Yankees-Red Sox is kid’s stuff. Duke-UNC is a joke. Don’t even talk to me about Warriors-Cavs.
There is only one great rivalry in global sports, one that overshadows all the rest. One that was born from a religious curse and bred through constant heartache.
I’m talking, of course, about the Dublin-Mayo rivalry in men’s Gaelic football. Everything else pales in comparison.
Gaelic football is a beautiful game. It’s brutal, violent, gritty, and graceful. It’s fast and uninterrupted. Most importantly, it’s pure.
Gaelic football and hurling are the two most popular sports in Ireland. The Gaelic Athletic Association, which administers both sports nationwide, is completely amateur. Players don’t get paid, but neither do coaches, and there are no owners. All profits go back into the game, providing kits and trainers for youth clubs. The athletes, some of the most famous and admired people in the entire country, have day jobs.
In Gaelic football, you’re on a team for life. You play for your hometown team, and, if you’re good enough, your home county. There are no trades and no free agents. Loyalty is everything. There is no other option.
The massive pitch forces players to run about nine or 10 miles per game, each pass and dribble requiring precise technical skill. But it’s also extremely physical, with a unique card system allowing players more leeway to make daring challenges. The game contains elements of rugby, soccer, and volleyball, but the result is unlike anything I’ve ever seen before.
Rivalries are fierce. Reputations of entire counties and their ways of life are on the line. Winning means far more, and losing cuts far deeper. For the finalists, earning a trip to Dublin’s Croke Park, the site of the championships, is a sacred pilgrimage. And for the winners, hoisting the Sam Maguire Cup is nothing short of a religious experience.
Mayo, sadly, is used to losing. Located in the western province of Connacht, Mayo sits in the remote northwestern coast of the country, with just over 100,000 residents and one of the nation’s largest Gaelic-speaking populations. Still, they’ve managed to hang with the urban powerhouses containing up to five times their population. It’s a football county through and through, with both the men’s and women’s team thriving year after year.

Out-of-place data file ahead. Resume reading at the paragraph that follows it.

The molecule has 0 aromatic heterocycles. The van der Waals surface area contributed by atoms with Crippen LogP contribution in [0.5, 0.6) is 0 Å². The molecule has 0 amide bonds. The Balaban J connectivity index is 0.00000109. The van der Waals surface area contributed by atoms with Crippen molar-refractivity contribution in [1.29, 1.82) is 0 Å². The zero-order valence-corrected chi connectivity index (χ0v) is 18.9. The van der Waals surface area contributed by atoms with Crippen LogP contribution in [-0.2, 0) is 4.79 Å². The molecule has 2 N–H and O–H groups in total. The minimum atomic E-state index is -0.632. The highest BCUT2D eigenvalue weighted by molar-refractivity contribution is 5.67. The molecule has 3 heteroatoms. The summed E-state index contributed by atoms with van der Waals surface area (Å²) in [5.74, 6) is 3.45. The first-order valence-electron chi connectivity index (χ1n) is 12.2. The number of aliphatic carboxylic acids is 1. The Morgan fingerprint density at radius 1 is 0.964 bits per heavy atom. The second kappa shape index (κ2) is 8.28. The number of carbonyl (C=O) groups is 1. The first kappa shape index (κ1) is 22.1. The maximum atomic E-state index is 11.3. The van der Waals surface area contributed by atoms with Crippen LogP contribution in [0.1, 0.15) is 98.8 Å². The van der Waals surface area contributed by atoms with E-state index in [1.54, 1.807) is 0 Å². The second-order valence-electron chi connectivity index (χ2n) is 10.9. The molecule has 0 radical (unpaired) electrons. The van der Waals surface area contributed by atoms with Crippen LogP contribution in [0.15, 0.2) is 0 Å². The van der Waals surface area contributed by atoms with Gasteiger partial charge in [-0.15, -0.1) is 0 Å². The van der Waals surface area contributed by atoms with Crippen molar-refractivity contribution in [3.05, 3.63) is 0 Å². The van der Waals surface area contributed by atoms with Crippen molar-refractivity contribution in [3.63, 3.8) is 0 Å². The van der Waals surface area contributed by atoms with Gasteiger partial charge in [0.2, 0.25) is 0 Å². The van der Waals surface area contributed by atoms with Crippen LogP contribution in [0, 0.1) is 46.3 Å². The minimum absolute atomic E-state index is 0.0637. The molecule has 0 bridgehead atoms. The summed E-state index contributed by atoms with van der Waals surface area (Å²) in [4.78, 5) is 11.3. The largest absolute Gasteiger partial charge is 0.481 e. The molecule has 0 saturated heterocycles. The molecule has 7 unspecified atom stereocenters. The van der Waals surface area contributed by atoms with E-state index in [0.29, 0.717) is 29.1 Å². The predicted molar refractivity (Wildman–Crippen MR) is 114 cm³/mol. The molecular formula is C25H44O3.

The men’s team last won an All-Ireland championship in 1951. Legend has it that the team took to the streets to celebrate in the team bus. But, as the bus turned onto the parkway, the driver cut off a funeral procession. The priest leading the procession stepped out of his car and placed a curse on the men’s team: as long as the members of the championship team live, Mayo will never win another championship. If my pub sources are correct, there are two remaining members of the team. One moved to California to escape the daily torment from his countrymen. The other exiled himself and changed his name.
Now, you may be skeptical, but let’s look at the facts. Since 1951, Mayo’s nine finals appearances are the most of any county. They lost all nine times, but a few were heartbreakingly close.
In Gaelic football, ties don’t go to overtime or shootouts. Instead, the teams play the entire game over again the next week. Last year, Mayo came from behind to tie Dublin with only 20 seconds left when team captain Cillian O’Connor, the heart and soul of the county, drilled a kick through the uprights from 30 meters out. One week later, they lost in the replay by a single point. They had forced a replay in 1996 as well, only to fall to Meath in the second game.
But lately it hasn’t been just Mayo’s internal bad luck that’s plagued fans of the green and red. It’s the Dubs. Dublin’s team is everything Mayo isn’t, the urban center of the nation with over 500,000 people and plenty of recent championships.
Mayo faced Dublin in each of their last three championship appearances, and lost every time. This year, Dublin and Mayo met in the finals for the second year in a row. Once again, Dublin won by a single point. It would be no surprise if they faced off for the third straight year in 2018.
Mayo’s women’s team has had far more success, winning the senior championship in 1999, 2000, 2002, and 2003. But even they fell short in the finals this year. Take a guess who won.
It’s a one-sided rivalry, but a bitter one all the same. It’s blossomed even though everyone knows exactly who’s going to win.
It’s a war between the farms and cliffsides of the west and the bustling city of the east. But it’s also a unifier for a country that can’t expect athletic appreciation or understanding from the outside world. All the Irish, young and old, can bond over their shared experiences watching Dublin crush Mayo’s hopes and dreams.
So don’t come to me with Barcelona-Real Madrid or Celtics-Lakers. Not when players can cross sides as often as they cross the street.
Dublin-Mayo isn’t a sports rivalry. It’s life.
Photo: Official Mayo GAA